The Call

I had been dreading this call for sixteen years.  No, not that call, thank the Lord.  I will still be alive, but I will be living a life unable to play the sport that I have been playing for literally 50 years. My bowed legs; the cutting and slashing; the stop and start; all of it has conspired to literally scrape the articular cartilage off my left knee.  The sadness and nostalgia are profound.  Each step is now felt – with pain signals sent to my brain.  An artificial knee is around the corner.

The reason I knew the day was coming was because my teammate from college, an orthopedic surgeon who had operated on my knee once before, predicted that he would make this call. He told me to stay away from the high impact activities. He warned me that I would be an early candidate for a knee replacement if I didn’t follow his advice. Guess what. I didn’t follow his advice — entirely. I gave up basketball and tennis, but not soccer. Sixteen years later he had to make the call. Why didn’t I follow his advice? When you are in love, the heart almost always wins over the head, and I have been in love with soccer since the age of 7.

Because I love the sport and not because I doubt my friend’s professionalism, I tested out the prognosis. I went out and played with a new team against an old team. I knew and respected everyone on the field. The level of skill was terrific for 50+ year olds. It was competitive and intense. I had not played in a year because of COVID, and it showed in my game. I loved every second on the pitch, but my knee didn’t. I could tell from the first step. I could feel bone hitting bone, but I relied on the adrenaline that had always pulled me through. The pain was put in a little box at the back of my brain, and I ran through it trying to drink in the experience – knowing without admitting to myself that it would be my last. Then, as the body is crafted to do, it sent me the ultimate signal. As I compensated for the knee, my other calf cramped to the point that I could not continue.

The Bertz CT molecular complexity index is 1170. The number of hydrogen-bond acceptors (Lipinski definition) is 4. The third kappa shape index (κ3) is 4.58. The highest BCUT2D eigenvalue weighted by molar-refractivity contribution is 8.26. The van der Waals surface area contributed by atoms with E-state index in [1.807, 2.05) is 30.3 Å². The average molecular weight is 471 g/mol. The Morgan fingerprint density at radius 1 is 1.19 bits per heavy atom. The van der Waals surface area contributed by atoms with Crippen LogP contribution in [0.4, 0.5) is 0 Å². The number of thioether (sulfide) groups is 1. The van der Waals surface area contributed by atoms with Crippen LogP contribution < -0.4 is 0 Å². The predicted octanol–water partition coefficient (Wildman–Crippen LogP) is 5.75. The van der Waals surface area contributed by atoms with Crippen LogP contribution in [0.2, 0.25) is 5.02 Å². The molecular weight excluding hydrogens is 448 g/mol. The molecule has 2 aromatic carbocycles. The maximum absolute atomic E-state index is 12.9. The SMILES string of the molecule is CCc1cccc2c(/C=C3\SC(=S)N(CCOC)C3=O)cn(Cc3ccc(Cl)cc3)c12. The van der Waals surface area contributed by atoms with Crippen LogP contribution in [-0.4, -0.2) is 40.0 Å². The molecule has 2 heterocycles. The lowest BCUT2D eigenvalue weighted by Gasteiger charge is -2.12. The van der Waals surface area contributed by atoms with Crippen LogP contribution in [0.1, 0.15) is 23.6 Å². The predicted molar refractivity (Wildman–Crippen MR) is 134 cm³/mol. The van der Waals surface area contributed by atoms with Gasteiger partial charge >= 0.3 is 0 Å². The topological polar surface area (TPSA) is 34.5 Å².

Unable to run, I went to one knee and called for a sub. I was done. I felt regret. I wanted to continue. I wanted to run unencumbered as I had for five decades. I missed that feeling of just accelerating with no pain. I had so many conflicting thoughts and a profound sadness as I limped off the field nodding to teammates and opponents alike. The manager said “get a stretch and we’ll get you back in.” I knew that my calf simply would not allow it. My teammates and opponents, some of whom I have known and played with and against for 30 years, did not realize what was happening. I did. My body had pronounced the death sentence, overwhelming a heart that had beat for the game for 50 years.

What will I miss?  Not the drinking after the match.  That was never my thing.  I will miss the little things that experienced soccer players will recognize.  I will miss 

  • The decision as the ball is approaching – look up; go wide; pass back; trap, dribble and move.
  • On defense, seeing the give and go develop, realizing that a step towards the ball will mean you’re beaten, and being tricked into taking the step anyway.
  • Seeing two players flood the zone behind me and realizing that I have to pick one and praying I pick the right one.
  • Flicking my eyes periodically to the sweeper to make sure that I am not holding some threatening forward onside.
  • The flood of rage as I am hit too aggressively and then the realization at how ridiculous a fight would be at 57.
  • The self-interested absolute whining to the referee, led by myself, when I feel wronged.